I would actually stop feeding the extra bits unless you can mash them in really well around the kibble because you are encountering step one in the feeding issues these guys so often start into -- picking around what he wants to eat and ignoring everything else. A diet of ham, cheese and egg is not a complete diet though so he needs the kibble (nuts) more than the extras. The kibble isn;t roughage, itis the primary source of nutrition in his diet. Actually something liked lightly cooked chicken without the skin is better than ham, which as others have said has lots of salt in it and if it is preserved (eg sandwich) ham, probably has nitrates and other preservatives as well.

    Never start giving what the dog seems to want, or this will just progress along with the dog eventually holding out to see what interesting new thing you will feed and enjoying every attempt to try and get him to eat. This turns mealtimes into a drama all about the dog and they will quite happily not eat in order to get the attention, which they generally value even more than food. So you need to make sure mealtimes are NOT about social interaction with people, but about eating his food. He needs to learn the food is only there for a brief period and to eat or go hungry. Same as you'd do with kids.

    This is what you do:

    First , don't make a big deal out of feeding. Totally ignore him as you get his food dish together. Without looking at him or talking to him, put the dish on the floor. Give him 10 minutes. Whatever isn't eaten gets lifted and put away til the next scheduled meal. Do NOT give any treats or try to feed him again with the uneaten food in the meantime. At the next scheduled time, repeat.

    You have him on a good kibble and honestly,he doesn't need all this other stuff. A lot of puppies start playing games over food rather than eating when they are giving lots of other stuff with their food. I feed my dogs a wide range of things and rarely only kibble -- I do a lot of homecooked meals -- but I found sometimes you just can;t do this with puppies or they settle into eating problems. This is probably mainly because they have been removed from siblings and suddenly they have no competition for food so it is more fun to get attention from people.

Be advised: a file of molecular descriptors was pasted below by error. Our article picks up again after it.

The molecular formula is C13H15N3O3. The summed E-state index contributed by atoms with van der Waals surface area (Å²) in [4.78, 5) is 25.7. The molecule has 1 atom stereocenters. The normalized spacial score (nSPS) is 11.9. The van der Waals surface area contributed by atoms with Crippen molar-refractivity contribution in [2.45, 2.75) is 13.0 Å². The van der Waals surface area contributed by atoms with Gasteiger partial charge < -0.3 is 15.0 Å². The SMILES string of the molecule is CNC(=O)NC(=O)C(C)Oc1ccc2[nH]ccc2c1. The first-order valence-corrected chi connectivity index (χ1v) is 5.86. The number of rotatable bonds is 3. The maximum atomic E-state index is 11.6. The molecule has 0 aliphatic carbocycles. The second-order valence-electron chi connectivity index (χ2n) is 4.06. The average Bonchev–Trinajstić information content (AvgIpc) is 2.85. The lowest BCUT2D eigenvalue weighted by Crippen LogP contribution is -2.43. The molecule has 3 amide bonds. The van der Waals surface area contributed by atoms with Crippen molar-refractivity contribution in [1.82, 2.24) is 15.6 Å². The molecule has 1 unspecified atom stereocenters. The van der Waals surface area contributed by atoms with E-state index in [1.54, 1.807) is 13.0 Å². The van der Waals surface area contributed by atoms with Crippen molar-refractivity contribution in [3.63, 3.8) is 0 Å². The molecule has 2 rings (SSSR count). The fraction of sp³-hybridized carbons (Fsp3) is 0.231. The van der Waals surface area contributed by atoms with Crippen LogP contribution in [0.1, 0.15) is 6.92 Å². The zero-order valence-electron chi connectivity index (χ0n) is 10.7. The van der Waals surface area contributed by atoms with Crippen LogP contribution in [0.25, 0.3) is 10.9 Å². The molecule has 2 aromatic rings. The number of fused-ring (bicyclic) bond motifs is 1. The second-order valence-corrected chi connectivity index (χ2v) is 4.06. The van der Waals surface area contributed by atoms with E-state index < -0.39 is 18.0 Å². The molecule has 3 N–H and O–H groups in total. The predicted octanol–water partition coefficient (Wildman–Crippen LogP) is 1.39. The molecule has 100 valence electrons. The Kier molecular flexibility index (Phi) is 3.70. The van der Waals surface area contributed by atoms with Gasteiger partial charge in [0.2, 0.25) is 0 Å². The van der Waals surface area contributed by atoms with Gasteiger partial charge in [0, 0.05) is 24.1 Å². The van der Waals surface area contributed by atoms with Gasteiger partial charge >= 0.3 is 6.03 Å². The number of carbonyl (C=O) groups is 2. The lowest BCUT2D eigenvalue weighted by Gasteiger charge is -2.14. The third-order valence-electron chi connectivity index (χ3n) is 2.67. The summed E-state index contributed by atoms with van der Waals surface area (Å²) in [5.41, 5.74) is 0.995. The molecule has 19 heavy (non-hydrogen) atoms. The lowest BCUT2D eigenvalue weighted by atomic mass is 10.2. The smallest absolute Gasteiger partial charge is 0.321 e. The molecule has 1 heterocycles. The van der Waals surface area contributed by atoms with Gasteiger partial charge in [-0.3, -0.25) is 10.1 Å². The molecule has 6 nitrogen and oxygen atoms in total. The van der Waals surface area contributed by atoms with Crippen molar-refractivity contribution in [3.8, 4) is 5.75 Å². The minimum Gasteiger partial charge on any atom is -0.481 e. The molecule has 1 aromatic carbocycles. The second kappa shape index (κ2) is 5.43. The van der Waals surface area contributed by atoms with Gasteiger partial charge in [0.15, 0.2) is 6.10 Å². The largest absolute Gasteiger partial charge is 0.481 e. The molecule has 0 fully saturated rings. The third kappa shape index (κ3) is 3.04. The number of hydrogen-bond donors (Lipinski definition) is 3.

A puppy won't starve itself and can easily go without a few meals -- and it may take a few meals for him to realise he doesn't have forever to eat. The only way he will learn is by you taking the food away and not providing mid meal snacks.
    Karlin
    Cavaliers: Jaspar Lily Tansy Libby Mindy
    In memory: Lucy Leo
    Cavalier SM Information site:www.smcavaliers.com

  9. #9
    Join Date
    Apr 2007
    Posts
    50
    Post Thanks / Like

    Default

    Thanks Karlin - just needed a bit of reassurance - it really is like having a baby. Will start him on the kibble in the morning when he is good and hungry

    The last thing I want is an over feeder - my mum has a Bichon and he is so over weight

    He is a joy so far - such a happy little guy and my DH reckons he only has eyes for his new mom

  10. #10
    Join Date
    Sep 2005
    Location
    Kansas
    Posts
    921
    Post Thanks / Like

    Default

    I hope the feeding went better today. These little pups know how to train their humans really well, so you always have to be on the look out for those manipulations. Half the time you don't even know they are doing it, the stinkers!
    Cindy
    Cedar (tri), Willow (blen), & Holly (ruby)

Bookmarks

Posting Permissions

  • You may not post new threads
  • You may not post replies
  • You may not post attachments
  • You may not edit your posts
  •